'Archer Danger Island: The Complete Season Nine'
(Animation / DVD / NR / 2019 / 20th Century Fox)
Overview: Archer: Danger Island is an animated, half-hour comedy that centers on the semi-functioning alcoholic seaplane pilot, Sterling Archer, a lush on the lush South Pacific island of Mitimotu in 1939.
DVD Verdict: I have to say that I and some of my dearest friends have followed Archer since day one and have loved it thereafter.
It's not perfect, it's not always spot on, but it works - and that, for us, in enough to ensure a great nights viewing each and every time.
That all said, this ninth curve ball season has raised some eyebrows re: it was not the favorite of myself or my friends, sadly.
Trust me though, the show is still very thoughtful, extremely well-written, and just as funny as always, but it's pace seems to changed.
Indeed, the dialog moves at a breakneck pace now which means the viewer will definitely need repeated views to catch all the aspects of the contained humor therein.
For those catching up, while the rest of the world is concerned about the impending Second World War, Archer is only concerned with who's buying his next drink.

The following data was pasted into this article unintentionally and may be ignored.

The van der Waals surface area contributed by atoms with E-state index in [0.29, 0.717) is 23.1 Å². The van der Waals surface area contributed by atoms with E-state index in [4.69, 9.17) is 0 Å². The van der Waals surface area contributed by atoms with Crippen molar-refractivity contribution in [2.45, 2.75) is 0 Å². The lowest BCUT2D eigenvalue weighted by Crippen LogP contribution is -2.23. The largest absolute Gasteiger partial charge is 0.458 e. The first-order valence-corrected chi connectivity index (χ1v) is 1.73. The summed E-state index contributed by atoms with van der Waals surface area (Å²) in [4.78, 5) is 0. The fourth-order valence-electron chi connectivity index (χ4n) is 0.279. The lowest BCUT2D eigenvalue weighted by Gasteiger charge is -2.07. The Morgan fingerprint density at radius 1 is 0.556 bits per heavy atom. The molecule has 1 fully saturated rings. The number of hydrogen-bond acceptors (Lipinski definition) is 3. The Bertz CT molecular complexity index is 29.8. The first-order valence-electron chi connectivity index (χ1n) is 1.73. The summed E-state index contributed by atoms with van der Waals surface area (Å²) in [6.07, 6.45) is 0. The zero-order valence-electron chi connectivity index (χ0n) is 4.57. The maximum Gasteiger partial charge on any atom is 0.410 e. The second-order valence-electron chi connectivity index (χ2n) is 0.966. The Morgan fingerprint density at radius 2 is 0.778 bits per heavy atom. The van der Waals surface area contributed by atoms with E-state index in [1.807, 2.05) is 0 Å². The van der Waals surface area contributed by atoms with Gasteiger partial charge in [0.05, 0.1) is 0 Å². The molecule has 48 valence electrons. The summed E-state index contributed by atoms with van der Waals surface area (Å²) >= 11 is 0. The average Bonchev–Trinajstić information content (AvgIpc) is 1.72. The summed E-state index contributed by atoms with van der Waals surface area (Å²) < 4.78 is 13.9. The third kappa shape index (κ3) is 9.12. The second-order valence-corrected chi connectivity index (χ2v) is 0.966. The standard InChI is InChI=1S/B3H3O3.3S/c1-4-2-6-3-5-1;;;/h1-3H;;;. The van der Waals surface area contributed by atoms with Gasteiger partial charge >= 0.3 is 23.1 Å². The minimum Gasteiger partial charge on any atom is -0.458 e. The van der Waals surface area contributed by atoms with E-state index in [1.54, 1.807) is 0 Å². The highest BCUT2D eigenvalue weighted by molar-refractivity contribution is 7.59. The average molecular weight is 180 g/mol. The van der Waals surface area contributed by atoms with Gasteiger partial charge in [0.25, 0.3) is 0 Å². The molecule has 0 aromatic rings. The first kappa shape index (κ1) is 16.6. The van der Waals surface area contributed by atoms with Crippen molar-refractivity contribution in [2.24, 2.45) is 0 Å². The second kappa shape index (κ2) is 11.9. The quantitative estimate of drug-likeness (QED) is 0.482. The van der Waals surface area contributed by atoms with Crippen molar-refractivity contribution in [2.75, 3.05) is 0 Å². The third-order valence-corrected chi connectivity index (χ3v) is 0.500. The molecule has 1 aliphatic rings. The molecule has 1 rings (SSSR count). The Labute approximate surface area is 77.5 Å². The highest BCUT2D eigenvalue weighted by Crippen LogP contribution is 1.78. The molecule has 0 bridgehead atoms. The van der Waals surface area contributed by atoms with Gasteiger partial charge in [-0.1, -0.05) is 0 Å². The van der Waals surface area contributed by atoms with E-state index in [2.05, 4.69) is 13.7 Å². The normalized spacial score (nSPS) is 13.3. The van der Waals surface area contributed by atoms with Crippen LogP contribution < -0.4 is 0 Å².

Along with his trusty co-pilot Pam, Sterling must navigate quicksand, cannibals, super-intelligent monkeys, poison darts, pirates, and did we mention quicksand?
Welcome to the mysterious and deadly world contained within all 8 season nine episodes of 'Archer: Danger Island'!
For me, personally, I loved this whole unfamiliar setting with some character reboots thrown in for good measure! This time it's somewhere in French Polynesia just before WWII (where Cyril is a Nazi, but for some reason the more obvious candidate Krieger is ... a macaw!)
As aforementioned, the change of setting works for me, and so too the pace as the last few seasons haven't delivered the crackling wit of earlier seasons.
That all said, and this time set on a remote Pacific island packed with angry lizards, German soldiers, ineffective French police, and an evil entrepreneur, Archer's new setting provides for some of the best animated art this series has yet to provide.
But, and playing Devil's Advocate here, I suspect that’s going to be the final straw for a fair chunk of Archer’s remaining viewers; the last absurd change to a once-winning formula that Reed has been tweaking relentlessly for far longer than he ever stuck to the old “spy parody” logline the show was originally sold with.
In closing, the redefinitions this season are some of the best we’ve seen from Archer as it has continued to evolve. While each of the characters from the show is still brought to screen, their alternate versions are exciting, to say the least.
Hey, if you didn't like Archer as a PI in the 1950's, try him out as a pre-war PTSD pilot. FYI: Pam and The Parrott get lots of the good lines! This is a Widescreen Presentation (1.78:1) enhanced for 16x9 TVs and comes with the Special Features of:
Inside Look: Making Archer
Crackers' Costumed Playings